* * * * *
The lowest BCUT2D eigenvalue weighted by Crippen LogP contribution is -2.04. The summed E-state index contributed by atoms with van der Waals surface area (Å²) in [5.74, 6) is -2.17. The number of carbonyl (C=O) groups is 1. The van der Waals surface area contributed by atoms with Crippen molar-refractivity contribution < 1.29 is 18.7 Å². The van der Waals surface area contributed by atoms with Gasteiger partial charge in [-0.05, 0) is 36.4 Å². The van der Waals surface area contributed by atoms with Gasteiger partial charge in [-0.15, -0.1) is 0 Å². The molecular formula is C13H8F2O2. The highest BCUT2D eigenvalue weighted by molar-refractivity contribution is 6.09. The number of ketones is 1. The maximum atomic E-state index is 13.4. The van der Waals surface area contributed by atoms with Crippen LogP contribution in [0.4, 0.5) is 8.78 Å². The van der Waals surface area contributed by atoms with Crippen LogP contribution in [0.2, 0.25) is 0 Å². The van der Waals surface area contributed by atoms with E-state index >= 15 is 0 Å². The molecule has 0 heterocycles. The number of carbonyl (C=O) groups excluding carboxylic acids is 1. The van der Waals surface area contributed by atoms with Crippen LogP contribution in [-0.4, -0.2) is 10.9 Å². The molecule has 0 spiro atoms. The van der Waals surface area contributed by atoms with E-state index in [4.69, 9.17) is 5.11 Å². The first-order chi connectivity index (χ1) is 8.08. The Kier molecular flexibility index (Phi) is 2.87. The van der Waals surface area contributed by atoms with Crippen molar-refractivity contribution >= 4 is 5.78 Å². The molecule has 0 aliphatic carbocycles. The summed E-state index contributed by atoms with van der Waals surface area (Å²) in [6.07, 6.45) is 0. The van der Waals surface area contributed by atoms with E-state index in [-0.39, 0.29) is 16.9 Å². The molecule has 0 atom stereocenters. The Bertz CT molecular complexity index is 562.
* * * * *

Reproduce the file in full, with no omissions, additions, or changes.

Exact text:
The lowest BCUT2D eigenvalue weighted by Crippen LogP contribution is -2.04. The summed E-state index contributed by atoms with van der Waals surface area (Å²) in [5.74, 6) is -2.17. The number of carbonyl (C=O) groups is 1. The van der Waals surface area contributed by atoms with Crippen molar-refractivity contribution < 1.29 is 18.7 Å². The van der Waals surface area contributed by atoms with Gasteiger partial charge in [-0.05, 0) is 36.4 Å². The van der Waals surface area contributed by atoms with Gasteiger partial charge in [-0.15, -0.1) is 0 Å². The molecular formula is C13H8F2O2. The highest BCUT2D eigenvalue weighted by molar-refractivity contribution is 6.09. The number of ketones is 1. The maximum atomic E-state index is 13.4. The van der Waals surface area contributed by atoms with Crippen LogP contribution in [0.4, 0.5) is 8.78 Å². The van der Waals surface area contributed by atoms with Crippen LogP contribution in [0.2, 0.25) is 0 Å². The van der Waals surface area contributed by atoms with E-state index >= 15 is 0 Å². The molecule has 0 heterocycles. The number of carbonyl (C=O) groups excluding carboxylic acids is 1. The van der Waals surface area contributed by atoms with Crippen LogP contribution in [-0.4, -0.2) is 10.9 Å². The molecule has 0 spiro atoms. The van der Waals surface area contributed by atoms with E-state index in [4.69, 9.17) is 5.11 Å². The first-order chi connectivity index (χ1) is 8.08. The Kier molecular flexibility index (Phi) is 2.87. The van der Waals surface area contributed by atoms with Crippen molar-refractivity contribution >= 4 is 5.78 Å². The molecule has 0 aliphatic carbocycles. The summed E-state index contributed by atoms with van der Waals surface area (Å²) in [6.07, 6.45) is 0. The van der Waals surface area contributed by atoms with E-state index in [-0.39, 0.29) is 16.9 Å². The molecule has 0 atom stereocenters. The Bertz CT molecular complexity index is 562.